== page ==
Food is the new now. At least that is the broadly constructed message advanced by Log’s 34th issue (Spring 2015) which investigated many facets in today’s food culture. Indeed, food culture permeates our entire existence as the culinary profession, together with architecture, stand —the only two fine arts whose medium is inescapable. Food and architecture constitute the ultimate both/and duality: both a necessity and a pleasure. The ways in which we relate to and experience food have profoundly changed: from the way we purchase it, to the manner we consume it, to how we share our experiences with and around it. Farm-to-table, organic, gluten-free, sustainably farmed, foraged —these terms are all too resonant in the current cultural consciousness, where foodscapes and the chefs who lead them become ever more prominent in our lives. Today, we are more knowledgeable about what we eat and how we consume it.
Over forty years ago, a generation of architects drew inspiration from Denise Scott-Brown and Robert Venturi’s challenge to examine not only the heroic and original, but also the ugly and ordinary. We took this challenge as an invitation to further Log’s exploration of food and architecture’s intersection; to look not at the prestigious dinner clubs of artists, molecular gastronomy, and our changing diets, but instead examine the spatial products resulting from the consumption of food. The often unnoticed infrastructure that keeps us fed is purposefully obfuscated but not altogether invisible. Issues around food policy don’t just affect our physical landscapes but also our political environment. Nine days from today the presidential race will begin in Iowa, where votes are largely earned on promises to maintain the corn industry, whose products range from food, to polymers, to fuel. In a planet that provides sustenance for seven billion humans, the spaces of food blanket both urban and rural landscapes. If food is the new now let us examine the spatial products of food, as they exist now.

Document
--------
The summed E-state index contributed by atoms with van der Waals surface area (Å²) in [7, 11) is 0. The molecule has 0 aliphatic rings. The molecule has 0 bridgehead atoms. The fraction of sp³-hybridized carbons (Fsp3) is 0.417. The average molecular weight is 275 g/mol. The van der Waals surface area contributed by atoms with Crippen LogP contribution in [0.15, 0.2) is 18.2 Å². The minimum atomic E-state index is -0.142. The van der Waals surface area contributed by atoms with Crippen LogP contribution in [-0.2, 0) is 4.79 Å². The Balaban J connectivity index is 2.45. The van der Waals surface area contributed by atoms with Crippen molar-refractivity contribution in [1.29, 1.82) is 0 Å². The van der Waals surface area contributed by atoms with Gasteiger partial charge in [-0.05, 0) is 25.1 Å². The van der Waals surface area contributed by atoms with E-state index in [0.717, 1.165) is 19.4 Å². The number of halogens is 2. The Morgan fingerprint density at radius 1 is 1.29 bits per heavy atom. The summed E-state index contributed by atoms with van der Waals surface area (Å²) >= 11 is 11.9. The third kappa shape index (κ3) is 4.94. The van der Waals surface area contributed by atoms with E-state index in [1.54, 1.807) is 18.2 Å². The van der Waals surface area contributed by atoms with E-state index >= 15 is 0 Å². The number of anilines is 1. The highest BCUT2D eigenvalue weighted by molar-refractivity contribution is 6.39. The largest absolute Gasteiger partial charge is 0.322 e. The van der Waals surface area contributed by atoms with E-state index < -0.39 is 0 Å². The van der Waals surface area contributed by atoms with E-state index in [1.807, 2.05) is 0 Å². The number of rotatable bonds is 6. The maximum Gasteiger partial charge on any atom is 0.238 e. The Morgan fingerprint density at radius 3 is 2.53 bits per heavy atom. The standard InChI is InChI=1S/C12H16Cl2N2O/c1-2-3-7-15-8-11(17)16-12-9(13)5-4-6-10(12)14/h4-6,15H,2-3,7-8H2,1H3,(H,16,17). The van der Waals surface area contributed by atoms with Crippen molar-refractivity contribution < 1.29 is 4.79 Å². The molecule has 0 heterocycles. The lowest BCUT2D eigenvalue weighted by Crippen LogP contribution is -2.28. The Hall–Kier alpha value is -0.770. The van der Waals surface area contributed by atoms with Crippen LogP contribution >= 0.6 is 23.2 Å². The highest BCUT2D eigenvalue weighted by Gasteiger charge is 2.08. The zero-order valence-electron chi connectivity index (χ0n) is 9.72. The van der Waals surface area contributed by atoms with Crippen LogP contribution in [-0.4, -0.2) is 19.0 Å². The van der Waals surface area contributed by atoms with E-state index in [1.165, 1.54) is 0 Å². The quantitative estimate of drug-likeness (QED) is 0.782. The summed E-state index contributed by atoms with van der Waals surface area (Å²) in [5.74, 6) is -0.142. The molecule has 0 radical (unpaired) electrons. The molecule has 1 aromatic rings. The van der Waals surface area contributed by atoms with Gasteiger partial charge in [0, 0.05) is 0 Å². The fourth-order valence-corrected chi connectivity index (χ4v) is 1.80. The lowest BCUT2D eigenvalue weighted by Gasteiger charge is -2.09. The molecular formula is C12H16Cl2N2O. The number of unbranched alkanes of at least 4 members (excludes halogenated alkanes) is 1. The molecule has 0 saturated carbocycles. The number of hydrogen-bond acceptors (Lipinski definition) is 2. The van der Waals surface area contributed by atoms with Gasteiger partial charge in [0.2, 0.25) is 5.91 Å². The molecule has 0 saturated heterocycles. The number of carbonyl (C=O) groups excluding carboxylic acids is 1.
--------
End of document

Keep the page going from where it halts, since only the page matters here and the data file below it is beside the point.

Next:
This issue is a dainty window into the spaces of food infrastructure, by no means complete either its breadth or its scope. Instead, we hope this selection of articles encourages you to contemplate food in a more holistic manner. We hope it brings about the realization that the spatial consequences of your daily choices don’t just stop the moment you put your pencil down and leave your studio desk, but extend into the dinner table, or, in this school’s preference, the take-out plate. Lastly, we hope this issue validates the study of such spaces as the subject of architectural discourse and contemplation. Because, to study the ugly and ordinary, the vernacular, is to examine the entire world around us, not just the one currently bound in the box deemed architecturally appropriate.
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